The mark of good philosophers is whether or not they provoke thought by advancing the discussion, that is, whether the arguments pass peer review and whether other philosophers see the need to discuss them. Craig has done that. If, by contrast, good philosophers must additional be correct in order to be considered good, then it depends on whether other philosophers can show him he’s wrong on his own terms. The fact that his ideas are still talked about in philosophy journals means some philosophers do not think he is wrong.

I think Bill is also rational since being rational means he can use logic to reach sound conclusions given a certain set of assumptions. It’s irrelevant whether his assumptions are utterly wrongheaded, and they are. There are plenty of people who cannot reason very well at all. These people are irrational, that is, not following the dictates of reason.

Now I’ll grant that notions about what constitutes a rational person involve complex discussions and distinctions. But given my definition Bill is a rational person. No doubt someone will say he’s irrational because he doesn’t follow the dictates of reason consistently in that if he did, he would see the Bible as little more than myths written by pre-scientific barbaric superstitious ancient agency detectors, and it is. But he doesn’t think this is the case because he’s ignorant. In fact, he told me a long time ago that he only reads books and articles in specific areas when researching for a project. He is a specialist, unlike me. I am a generalist. I read on a wide assortment of topics following my professor James Strauss. But as a specialist Craig probably still only reads books and articles related to his expertise. He is not a scientist nor is he a biblical scholar, nor can we expect him to be. So when it comes to the things he has no expertise on he punts to trusted Christian scholars who do, and these scholars all reinforce the Christians delusion, for what one doesn’t know anything about the other one claims to. If being rational means being an expert in everything then no one is rational. We all trust other scholars in other fields of research. And we all hold to mutually inconsistent propositions and do not realize it.

Bill is clearly not an evil person either. He has done nothing wrong. He would be horrified at any genocide in today’s world, something that is taking place in Dafar right now. And he would equally be horrified at a modern day repeat of any of the atrocities of the historic church of the past, including slavery in the old South, book burning, and so forth. He is an “enlightened” Christian who has learned, like we all did, from past mistakes. That’s because Christian morality evolves just like it does for the rest of us.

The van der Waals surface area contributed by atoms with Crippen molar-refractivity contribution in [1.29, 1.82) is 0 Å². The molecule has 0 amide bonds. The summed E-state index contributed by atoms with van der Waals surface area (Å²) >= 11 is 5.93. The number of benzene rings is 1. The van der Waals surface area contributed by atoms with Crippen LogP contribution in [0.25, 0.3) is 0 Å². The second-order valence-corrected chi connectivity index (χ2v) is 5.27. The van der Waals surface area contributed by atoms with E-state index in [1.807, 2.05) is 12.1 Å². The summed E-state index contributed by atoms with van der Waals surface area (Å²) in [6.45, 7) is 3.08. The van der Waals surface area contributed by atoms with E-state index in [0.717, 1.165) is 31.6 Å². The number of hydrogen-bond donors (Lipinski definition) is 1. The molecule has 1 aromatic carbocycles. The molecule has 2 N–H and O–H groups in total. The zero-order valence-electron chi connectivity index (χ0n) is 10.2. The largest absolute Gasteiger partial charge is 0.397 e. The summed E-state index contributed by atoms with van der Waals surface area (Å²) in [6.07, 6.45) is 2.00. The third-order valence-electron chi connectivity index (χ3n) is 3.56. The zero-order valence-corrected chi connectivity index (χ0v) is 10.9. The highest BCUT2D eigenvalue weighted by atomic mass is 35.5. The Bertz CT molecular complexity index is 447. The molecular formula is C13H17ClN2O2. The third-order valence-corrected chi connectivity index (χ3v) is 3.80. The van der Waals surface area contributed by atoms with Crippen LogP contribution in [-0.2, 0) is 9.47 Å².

Which brings me to whether he is a good person. A good person is someone who is kind and helpful to the people he or she meets and knows. There is a widely known distinction between personal ethics and societal ethics. Where they meet in the middle these two categories become blurred, I know. But on a personal level, yes, Bill is a good person, kind and helpful to others. His societal ethics however, along with other Christians in a world of weapons of mass destruction, are another thing entirely. I fear his kind of societal ethics in our global society and I will fight them with everything in me. It’s one of the main reasons I debunk Christianity.

But on a personal level yes, he’s a good person.

• Angra Mainyu says:
December 12, 2011 at 4:13 pm (Edit)

For the sake of brevity, I won’t address the issue of rationality again: I would have to repeat the points about irrationality I made in the previous chapter of your defense of Craig, since there is nothing new to be added.

As for the distinction between personal and societal ethics when it comes to assessing whether a person is a good man, I disagree:
Let’s consider the example I gave earlier:

Let’s say Bob legally promotes a constitutional amendment in the US intended to limit most political rights to male WASPS.
Let’s say he’s very intelligent, has had ample time to think about it, no one is coercing him, etc., and he dedicates billions of dollars and spends decades promoting that agenda, who – he claims – is morally right.

His actions would not be criminal – or even illegal -, but they would be immoral.

Moreover, it’s clear that Bob is not a good person, even if Bob is kind and helpful to the people he or she meets and knows. Now, that’s only an extreme example; I would not suggest that Craig’s promotion of his agenda is as bad as Bob’s promotion of his.

But the point is that in order to assess whether someone is a good person, we shouldn’t consider only how someone behaves with respect to the people he or she meets and knows.

Given the considerations I explained in more detail in previous chapters of your defense of Craig (e.g., ), my assessment still is that he’s not a good person.

• eNeMeE says:
December 12, 2011 at 4:53 pm (Edit)

From personal knowledge my testimony is that Bill sincerely believes and is not being dishonest with himself.

If this is true, then he is irrational as despite correction from relevant people he continues to make false claims. If not he is dishonest. Pick one…

No, that’s what everyone is required to do in a courtroom. If caught taking the contrary position, penalties are imposed.

Also, in a courtroom the other side is given ample time to demonstrate their opponent is incorrect. And a lawyer that continually uses a false claim, given they’ve been corrected, to attempt to win cases would be considered incompetent. Debate and the courtroom are not analogous in a meaningful way.